STOW, OHIO — Molds with moving sections — already used in other plastics processes — have come to rotational molding, literally putting a squeeze on parts to add living hinges, solid flanges, very thin tabs and sharp corners.
Those features cannot be made by traditional rotomolding, known for its hollow parts with smooth, rounded-off corners. Without moving sections, the plastic never would flow into those tight sections, according to backers of the technology, called transfer rotational injection process, or Trip.
"The potential is pretty much unlimited," said John Fawcett, who designs rotomolded products at his Kent, Ohio-based Fawcett Designs Inc. "This allows you to add injection molded and blow molded details and put it on a rotomolded part."
Don Schraegle, a rotomolding consultant in Medina, Ohio, is marketing Trip through his firm, SJS Industries Inc. The moving mold was invented by Craig Wallin, owner of a small molder in Logan, Utah, called Sirtec North America Ltd. Inc. A U.S. patent is pending.
Sirtec has used the molds to rotomold bumpers for city buses, taking market share from structural foam molded parts. The special feature: A section of the mold squeezes down on melted plastic to form a long, narrow flange that fits into a metal mounting bracket on the bus. Sections of the mold squeeze down to press the plastic into a flange made of solid plastic.
Sirtec recently added a thin tab on the end of the bus bumper to cover a parting seam.
Wheeler Boyce Co. is making the molds, complete with spring-loaded mechanisms that move to compress the melted plastic. Schraegle, Fawcett and Julie Stout, marketing manager at the mold company, described the molds during an interview at Wheeler Boyce in Stow.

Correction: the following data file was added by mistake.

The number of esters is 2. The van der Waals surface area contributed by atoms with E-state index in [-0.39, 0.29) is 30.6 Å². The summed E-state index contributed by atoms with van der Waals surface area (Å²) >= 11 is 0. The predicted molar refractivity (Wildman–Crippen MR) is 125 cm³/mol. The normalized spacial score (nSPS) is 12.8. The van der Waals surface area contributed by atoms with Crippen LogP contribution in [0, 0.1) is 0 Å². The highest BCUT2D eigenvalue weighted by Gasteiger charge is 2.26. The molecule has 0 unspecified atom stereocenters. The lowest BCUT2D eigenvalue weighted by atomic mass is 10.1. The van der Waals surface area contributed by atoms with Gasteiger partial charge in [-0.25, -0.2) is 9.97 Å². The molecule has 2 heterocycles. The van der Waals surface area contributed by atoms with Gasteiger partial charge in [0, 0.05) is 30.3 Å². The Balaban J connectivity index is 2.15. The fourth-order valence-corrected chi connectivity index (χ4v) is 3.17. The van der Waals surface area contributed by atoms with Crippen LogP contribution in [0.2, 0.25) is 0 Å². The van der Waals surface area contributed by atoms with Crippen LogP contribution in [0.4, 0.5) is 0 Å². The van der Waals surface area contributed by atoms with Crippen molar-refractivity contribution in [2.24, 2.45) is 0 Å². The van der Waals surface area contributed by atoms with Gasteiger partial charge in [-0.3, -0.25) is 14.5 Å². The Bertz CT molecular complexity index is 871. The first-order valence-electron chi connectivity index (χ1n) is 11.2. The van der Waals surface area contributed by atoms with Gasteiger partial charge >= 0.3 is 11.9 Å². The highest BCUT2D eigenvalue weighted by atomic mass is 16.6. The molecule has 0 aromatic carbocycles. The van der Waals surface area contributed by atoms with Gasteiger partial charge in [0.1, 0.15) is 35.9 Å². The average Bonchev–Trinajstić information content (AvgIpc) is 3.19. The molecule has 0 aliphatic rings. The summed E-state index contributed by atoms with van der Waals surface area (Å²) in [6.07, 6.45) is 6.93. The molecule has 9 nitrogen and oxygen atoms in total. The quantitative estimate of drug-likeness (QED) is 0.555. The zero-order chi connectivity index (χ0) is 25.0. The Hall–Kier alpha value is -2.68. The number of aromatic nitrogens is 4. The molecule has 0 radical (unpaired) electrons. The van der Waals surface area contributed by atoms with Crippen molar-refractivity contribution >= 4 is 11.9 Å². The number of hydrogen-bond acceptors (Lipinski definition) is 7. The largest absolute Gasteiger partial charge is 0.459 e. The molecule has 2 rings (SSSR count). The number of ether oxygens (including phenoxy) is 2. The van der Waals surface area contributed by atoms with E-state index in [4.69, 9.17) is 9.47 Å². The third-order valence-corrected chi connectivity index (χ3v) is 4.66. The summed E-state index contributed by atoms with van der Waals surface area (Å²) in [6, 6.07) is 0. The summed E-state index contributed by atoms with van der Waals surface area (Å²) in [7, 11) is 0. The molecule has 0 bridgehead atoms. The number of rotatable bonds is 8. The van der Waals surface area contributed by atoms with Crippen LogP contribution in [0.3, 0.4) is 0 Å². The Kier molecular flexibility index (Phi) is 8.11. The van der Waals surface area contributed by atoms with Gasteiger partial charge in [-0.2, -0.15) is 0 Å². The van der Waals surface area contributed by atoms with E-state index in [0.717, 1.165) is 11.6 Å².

Schraegle carries around samples that combine, all on one part, a hollow section with two separate sections, a living hinge, a solid handle, another thin piece that could serve as a fastening fin and even a delicate plastic screen.
It does not look like a rotomolded part.
Stout said Wheeler Boyce displayed Trip-molded parts in October at the Association of Rotational Molders' fall meeting.
"There's a lot of interest. ... We had parts in our booth, and people just were coming up and raving about it," she said.
Schraegle will present a paper on the molds at ARM's spring meeting, set for March 18-21 in San Diego.
After years of use, moving sections are fairly common in blow molding and injection molding. But rotomolding faces unique challenges. In injection and blow molding, the job of the mold is to cool down the melted plastic. But molds for rotomolding are required to both heat and cool the material, all while spinning, cycle after cycle, through an oven and a cooling station. Consequently, molds get banged around.
Typically, Wheeler Boyce designs any mechanism it puts inside a mold to withstand temperatures of 650° F. Spring-loaded moving sections are the simplest way to do Trip molding, but Stout said Wheeler Boyce also is looking at pneumatic power, using air from existing lines to pressurize molds. The seals and moving parts would have to be insulated heavily, adding to the cost of the mold, she said.
Higher mold cost is one reason SJS is not a drop-in replacement.
"It's not going to be just: Put the part in the machine, turn it on and go," Schraegle said.
SJS is licensing the process to rotomolders, but Schraegle is recommending a processor get expert advice before adopting Trip molds. Special care is required to maintain and clean the molds.
Trip changes impact design, because Trip-molded parts do not shrink as much as traditional rotomolding. A molder also has to examine where in the part the excess plastic flows after it gets squeezed out, according to Fawcett.